Thursday, 01 February 2024 13:53

Saratoga Biochar Alleges “Potentially Illegal Actions” by Moreau

The entrance to the Moreau Industrial Park, where Saratoga Biochar is attempting to build a plant. Photo by Jonathon Norcross. The entrance to the Moreau Industrial Park, where Saratoga Biochar is attempting to build a plant. Photo by Jonathon Norcross.

MOREAU — Saratoga Biochar Solutions has accused the Moreau town supervisor and town board of “underhanded and potentially illegal actions” after Moreau officials held a closed-door meeting regarding a possible construction moratorium at the Moreau Industrial Park, where Biochar is attempting to build a facility. 

In a statement, Biochar said the meeting was “in likely violation of New York state open meeting law.” As of January 31, the Town of Moreau’s website had not posted any record of the January 19 meeting taking place. A request for comment from the Moreau town supervisor’s office was not returned.

Raymond Apy, founder and CEO of Northeastern Biochar Solutions, the parent company of Saratoga Biochar, said he hasn’t heard from any Moreau officials since his company released a statement criticizing them on January 24. “I would not accuse them of malicious activity,” Apy said. Rather, Apy said he was disappointed that “they’re not holding true to their campaign promise of transparency.”

Gina LeClair, a former member of the Moreau Town Board from 2008 to 2020, said that closed-door meetings are common but “not something that’s lightly done.” 

“They’re legal meetings,” LeClair said. “The town board meets every two weeks. If something comes up that they need the advice of their attorney, they can, at any point that’s convenient for them and the attorney, get together.” LeClair said that attorneys present during the meetings would “immediately speak up” if a specific discussion was not allowed in private.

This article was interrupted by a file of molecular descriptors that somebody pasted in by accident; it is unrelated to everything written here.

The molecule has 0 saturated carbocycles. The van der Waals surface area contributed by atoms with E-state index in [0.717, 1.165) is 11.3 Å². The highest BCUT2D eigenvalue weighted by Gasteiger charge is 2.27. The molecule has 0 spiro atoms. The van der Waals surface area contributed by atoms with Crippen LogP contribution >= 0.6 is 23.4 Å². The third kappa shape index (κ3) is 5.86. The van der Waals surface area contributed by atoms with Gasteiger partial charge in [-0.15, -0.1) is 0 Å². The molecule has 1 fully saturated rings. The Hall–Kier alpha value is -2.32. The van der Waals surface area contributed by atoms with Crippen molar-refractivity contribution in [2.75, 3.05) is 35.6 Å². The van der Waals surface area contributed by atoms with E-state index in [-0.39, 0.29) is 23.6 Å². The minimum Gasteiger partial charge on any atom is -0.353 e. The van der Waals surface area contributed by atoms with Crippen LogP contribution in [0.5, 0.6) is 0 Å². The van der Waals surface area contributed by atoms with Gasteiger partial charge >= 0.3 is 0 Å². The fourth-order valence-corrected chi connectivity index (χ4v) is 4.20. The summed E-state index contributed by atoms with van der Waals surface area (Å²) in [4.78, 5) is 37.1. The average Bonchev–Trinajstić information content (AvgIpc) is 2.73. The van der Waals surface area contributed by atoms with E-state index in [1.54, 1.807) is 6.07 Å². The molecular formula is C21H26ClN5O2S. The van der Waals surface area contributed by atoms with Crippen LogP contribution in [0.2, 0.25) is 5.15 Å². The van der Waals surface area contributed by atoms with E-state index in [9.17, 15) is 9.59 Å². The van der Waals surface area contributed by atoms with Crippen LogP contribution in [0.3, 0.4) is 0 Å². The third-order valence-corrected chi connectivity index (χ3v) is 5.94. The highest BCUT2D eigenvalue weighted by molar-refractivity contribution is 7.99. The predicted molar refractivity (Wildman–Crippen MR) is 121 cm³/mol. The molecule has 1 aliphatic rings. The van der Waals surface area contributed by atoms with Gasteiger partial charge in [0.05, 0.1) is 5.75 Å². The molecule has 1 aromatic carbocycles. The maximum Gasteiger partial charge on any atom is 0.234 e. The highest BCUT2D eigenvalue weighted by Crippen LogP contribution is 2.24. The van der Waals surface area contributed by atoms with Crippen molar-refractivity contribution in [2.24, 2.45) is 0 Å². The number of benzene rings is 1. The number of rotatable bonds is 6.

Biochar has been attempting to build a fertilizer plant at the Moreau Industrial Park for the past two years. Possible construction of the facility has led to opposition from local politicians, as well as the formation of anti-Biochar groups such as “Not Moreau,” which was co-founded by LeClair and currently has 1,700 followers on Facebook.

LeClair said that opposition to a Biochar facility in Moreau is motivated by concerns with emissions, truck traffic, noise pollution, odor, and a potential decline in property values. “Twenty jobs at a sewage sludge handling plant is not significant enough to put all of this down on all of these communities,” LeClair said. “There’s really not much in there that’s good for the residents of Moreau.” 

In contrast to local opposition, Apy said his interactions with New York State officials have been “very collaborative.” Biochar recently received its Notice of Completed Application from the New York State Department of Environmental Conservation (NYSDEC). NYSDEC is expected to make a final decision on solid waste management and air emissions permits for Biochar at some point this year.

“We’re a small startup company. We’ve been accused of being some big, giant corporate greedy pig,” Apy said. “We care about environmental sustainability. That’s our entire company ethos.”

Apy said he remains optimistic about not just building a plant in Moreau, but also expanding his company to Colorado, California, Pennsylvania, and even Australia. “It would be unfortunate for New York not to gain the recognition of a groundbreaking facility like this coming online before some other state or even another country,” Apy said. 

NYSDEC will hold both virtual and in-person public hearings about Biochar in South Glens Falls on February 7 and 8. Anti-Biochar activists are planning their own meetings on February 6 that will teach attendees “how to make an impactful statement or letter to convince [NYSDEC] to not issue permits to Saratoga Biochar,” according to an event flier.

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